All-ages Eden: Luigi’s Fun Garden

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Inside the Fun Garden during opening night.

Inside the Fun Garden during opening night.

While Luigi’s Fun Garden moonlights as a live-music venue, they also hold birthday parties (for the kids) and corporate events.

Luigi’s Slice and Fun Garden

1050 20th St.
Sacramento, CA 95814

(916) 552-0317

Sometimes I wonder if the city views live music in Sacramento as a Hieronymus Bosch-like free-for-all—sweaty, debaucherous, frontloading 20-somethings wreaking havoc without respite. “Keep those heathens out of Midtown,” the suits whisper. Boy, they’re dead wrong.

To prove this point, Luigi’s Fun Garden, Sacramento’s latest all-ages, live-music venue, opened its doors on Monday to much hoorah and zero hooliganism. It was all about the music—as it always is.

That said, you must be wondering: What the hell’s a fun garden? I’ll get to that.

First things first: Luigi’s Fun Garden is the neighbor of Luigi’s Slice, which is located in Midtown’s MARRS complex. Greg Brida and Linda Fuentes-Brida run both the pizzeria and the venue. Luigi’s is known for its pies—duh—so, fittingly, Charles Albright and Matt K. Shrugg’s local indie-punk band the Pizzas inaugurated the Fun Garden.

“OK, I have to ask, ‘Luigi’s or Pieces? Luigi’s? Pieces?’” Shrugg egged on a crowd of nearly 50, which is the venue’s capacity. “Luigi’s,” the audience roared back—no surprise. The Pizzas left no Super Mario Bros. or pepperoni joke behind. The crowd ate it up, the band jammed their quick ditties, Shrugg stepped atop the bass drum and leapt, ripping into his guitar. Drummer Christine Shelley kept the beat. Albright peppered the back-and-forth with Shrugg and laid down the bass.

The Fun Garden is a long, shotgun-style hall with a stage for bands about three-fourths the way in. Behind the stage, there’s room to store gear; eventually, there’ll be an arcade in this area. A door near the entrance opens to the neighboring Luigi’s Slice.

Longstanding local deejay and promoter Rick Ele books the Fun Garden’s KDVS-sponsored shows, which are 18 and over and will run about $5. Lineups will include a combination of local and touring acts, and since these out-of-town indie groups typically might skip Sacramento on tour—or end up playing a basement or living room (which is cool) for a paltry few bucks—the opportunity to gig at a Midtown venue where they can earn some cash and crank up the volume will be a boon for Sac’s music scene.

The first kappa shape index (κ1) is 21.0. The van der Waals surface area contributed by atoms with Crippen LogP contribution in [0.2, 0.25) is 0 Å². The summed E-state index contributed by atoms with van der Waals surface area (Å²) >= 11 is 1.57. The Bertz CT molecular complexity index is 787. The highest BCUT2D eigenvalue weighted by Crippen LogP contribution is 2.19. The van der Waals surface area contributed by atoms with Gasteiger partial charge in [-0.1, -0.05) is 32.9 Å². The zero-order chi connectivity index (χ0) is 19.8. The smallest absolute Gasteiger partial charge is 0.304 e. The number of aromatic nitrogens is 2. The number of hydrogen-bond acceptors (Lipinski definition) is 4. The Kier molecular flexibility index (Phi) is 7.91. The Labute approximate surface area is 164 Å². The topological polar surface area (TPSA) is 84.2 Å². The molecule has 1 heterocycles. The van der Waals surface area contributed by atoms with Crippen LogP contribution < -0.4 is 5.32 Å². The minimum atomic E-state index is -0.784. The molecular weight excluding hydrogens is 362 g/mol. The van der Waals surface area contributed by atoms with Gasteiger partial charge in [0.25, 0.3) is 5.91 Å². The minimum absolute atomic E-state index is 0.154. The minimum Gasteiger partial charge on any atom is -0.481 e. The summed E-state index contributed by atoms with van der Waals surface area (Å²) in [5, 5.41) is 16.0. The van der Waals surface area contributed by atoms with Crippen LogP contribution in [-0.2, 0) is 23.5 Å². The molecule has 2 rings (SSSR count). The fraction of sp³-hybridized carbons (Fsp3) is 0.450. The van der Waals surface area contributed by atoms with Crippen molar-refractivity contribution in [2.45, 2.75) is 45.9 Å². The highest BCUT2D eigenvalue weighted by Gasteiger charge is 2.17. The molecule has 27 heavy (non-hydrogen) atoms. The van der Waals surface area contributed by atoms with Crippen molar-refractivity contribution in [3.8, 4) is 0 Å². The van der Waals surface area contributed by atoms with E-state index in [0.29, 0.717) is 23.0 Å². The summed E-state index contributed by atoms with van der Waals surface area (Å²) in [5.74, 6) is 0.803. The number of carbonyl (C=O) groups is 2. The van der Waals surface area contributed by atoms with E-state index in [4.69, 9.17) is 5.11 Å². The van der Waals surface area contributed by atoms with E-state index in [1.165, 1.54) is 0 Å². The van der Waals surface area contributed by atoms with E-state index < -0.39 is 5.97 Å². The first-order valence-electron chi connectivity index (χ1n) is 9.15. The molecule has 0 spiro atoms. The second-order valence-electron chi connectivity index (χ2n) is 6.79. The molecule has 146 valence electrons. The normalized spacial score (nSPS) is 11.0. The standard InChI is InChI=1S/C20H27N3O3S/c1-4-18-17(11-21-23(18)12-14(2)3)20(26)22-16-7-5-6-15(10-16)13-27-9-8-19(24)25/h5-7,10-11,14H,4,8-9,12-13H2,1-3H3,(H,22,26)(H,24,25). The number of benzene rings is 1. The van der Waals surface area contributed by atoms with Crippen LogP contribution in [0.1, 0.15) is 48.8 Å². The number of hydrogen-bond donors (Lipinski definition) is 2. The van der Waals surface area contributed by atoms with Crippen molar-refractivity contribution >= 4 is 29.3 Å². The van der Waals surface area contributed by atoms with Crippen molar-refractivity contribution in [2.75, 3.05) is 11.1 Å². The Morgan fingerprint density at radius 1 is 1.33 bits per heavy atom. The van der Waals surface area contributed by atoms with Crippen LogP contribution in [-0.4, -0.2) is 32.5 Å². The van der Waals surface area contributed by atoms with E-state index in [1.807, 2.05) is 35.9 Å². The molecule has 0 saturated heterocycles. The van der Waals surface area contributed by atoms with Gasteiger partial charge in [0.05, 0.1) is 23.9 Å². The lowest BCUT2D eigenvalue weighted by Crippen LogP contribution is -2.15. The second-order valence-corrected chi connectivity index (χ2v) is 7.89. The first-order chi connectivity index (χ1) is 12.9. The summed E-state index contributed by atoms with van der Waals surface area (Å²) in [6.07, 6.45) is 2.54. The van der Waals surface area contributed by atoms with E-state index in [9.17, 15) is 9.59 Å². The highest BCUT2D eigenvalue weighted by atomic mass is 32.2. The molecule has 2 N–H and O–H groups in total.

The owners want a place where local independent and unknown acts can gig, but where you don’t have to dress up to the nines to catch a show, grab a beer and a slice and have fun. KDVS no doubt is a staunch advocate of such easygoing ambience, so it’s fortuitous that the couple met promoter Ele, which was by happenstance: Ele gave Luigi’s a positive review on Yelp; they were appreciative and invited Ele back for a free piece of pizza. The rest is just a slice o’ live-music lore.

Ele played the role of good promoter and adoring fan on Monday: long, curly locks bopping to bands’ tunes, busily making sure things ran smoothly. The Pizzas grabbed a to-go box and wrote “the” in front of “pizza” and taped it to the bass drum. Several concertgoers commented on how it felt weird—otherworldly—to see these bands smack-dab in the grid.

And the Fun Garden has charm. The red-velvet curtains that enclose the backside of the stage are a nice touch. A long shelf along one wall is great for leaving your beer safely unattended. There’s even one of those de rigueur beams that you often see at mid-sized venues: It doesn’t obstruct any lines of sight, but nevertheless is conveniently placed near the stage so that inevitably the tallest reveler—usually a dude with a fro or something—can lean up against it for a stageside view without pissing off the masses.

And there’s a bit of history to that name, Fun Garden. Locally, it comes from the original Luigi’s pizzeria on Stockton Boulevard in south Sacramento (still open to this day). They had a fun garden, an indoor arcade and lounge area, where owner Brida came to know the term. But, he informs, “fun garden” originally was an East Coast expression: Inside New York pizza parlors, there wasn’t room for entertainment, so they built small gardens off the back of restaurants where people could drink, smoke and goof around. A little slice of Eden, indeed.